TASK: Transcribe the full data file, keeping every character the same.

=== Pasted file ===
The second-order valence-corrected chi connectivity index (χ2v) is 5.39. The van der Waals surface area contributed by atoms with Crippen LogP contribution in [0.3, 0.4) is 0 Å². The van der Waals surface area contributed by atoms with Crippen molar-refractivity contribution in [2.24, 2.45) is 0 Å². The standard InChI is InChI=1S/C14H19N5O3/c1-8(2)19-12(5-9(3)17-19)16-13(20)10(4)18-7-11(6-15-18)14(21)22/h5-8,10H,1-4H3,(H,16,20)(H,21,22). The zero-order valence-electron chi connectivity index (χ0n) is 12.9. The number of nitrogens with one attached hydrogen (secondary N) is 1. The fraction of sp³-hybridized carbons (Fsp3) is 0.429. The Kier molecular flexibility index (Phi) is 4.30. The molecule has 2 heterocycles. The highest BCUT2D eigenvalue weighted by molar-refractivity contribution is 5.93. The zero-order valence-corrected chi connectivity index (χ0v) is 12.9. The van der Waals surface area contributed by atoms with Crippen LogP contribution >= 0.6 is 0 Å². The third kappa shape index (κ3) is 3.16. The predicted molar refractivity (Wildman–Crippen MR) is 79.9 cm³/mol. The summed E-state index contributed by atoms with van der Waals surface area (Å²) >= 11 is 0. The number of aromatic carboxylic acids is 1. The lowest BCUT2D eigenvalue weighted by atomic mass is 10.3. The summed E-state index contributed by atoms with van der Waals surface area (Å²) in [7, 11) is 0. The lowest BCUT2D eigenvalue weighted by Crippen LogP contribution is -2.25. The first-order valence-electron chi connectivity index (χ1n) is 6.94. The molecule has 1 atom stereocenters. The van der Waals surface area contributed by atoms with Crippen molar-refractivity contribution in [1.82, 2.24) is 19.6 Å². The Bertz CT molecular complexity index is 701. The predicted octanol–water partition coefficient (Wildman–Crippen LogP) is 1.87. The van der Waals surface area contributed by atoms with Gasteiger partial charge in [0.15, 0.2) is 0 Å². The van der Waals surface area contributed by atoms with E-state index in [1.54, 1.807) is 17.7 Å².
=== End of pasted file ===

The second-order valence-corrected chi connectivity index (χ2v) is 5.39. The van der Waals surface area contributed by atoms with Crippen LogP contribution in [0.3, 0.4) is 0 Å². The van der Waals surface area contributed by atoms with Crippen molar-refractivity contribution in [2.24, 2.45) is 0 Å². The standard InChI is InChI=1S/C14H19N5O3/c1-8(2)19-12(5-9(3)17-19)16-13(20)10(4)18-7-11(6-15-18)14(21)22/h5-8,10H,1-4H3,(H,16,20)(H,21,22). The zero-order valence-electron chi connectivity index (χ0n) is 12.9. The number of nitrogens with one attached hydrogen (secondary N) is 1. The fraction of sp³-hybridized carbons (Fsp3) is 0.429. The Kier molecular flexibility index (Phi) is 4.30. The molecule has 2 heterocycles. The highest BCUT2D eigenvalue weighted by molar-refractivity contribution is 5.93. The zero-order valence-corrected chi connectivity index (χ0v) is 12.9. The van der Waals surface area contributed by atoms with Crippen LogP contribution >= 0.6 is 0 Å². The third kappa shape index (κ3) is 3.16. The predicted molar refractivity (Wildman–Crippen MR) is 79.9 cm³/mol. The summed E-state index contributed by atoms with van der Waals surface area (Å²) >= 11 is 0. The number of aromatic carboxylic acids is 1. The lowest BCUT2D eigenvalue weighted by atomic mass is 10.3. The summed E-state index contributed by atoms with van der Waals surface area (Å²) in [7, 11) is 0. The lowest BCUT2D eigenvalue weighted by Crippen LogP contribution is -2.25. The first-order valence-electron chi connectivity index (χ1n) is 6.94. The molecule has 1 atom stereocenters. The van der Waals surface area contributed by atoms with Crippen molar-refractivity contribution in [1.82, 2.24) is 19.6 Å². The Bertz CT molecular complexity index is 701. The predicted octanol–water partition coefficient (Wildman–Crippen LogP) is 1.87. The van der Waals surface area contributed by atoms with Gasteiger partial charge in [0.15, 0.2) is 0 Å². The van der Waals surface area contributed by atoms with E-state index in [1.54, 1.807) is 17.7 Å².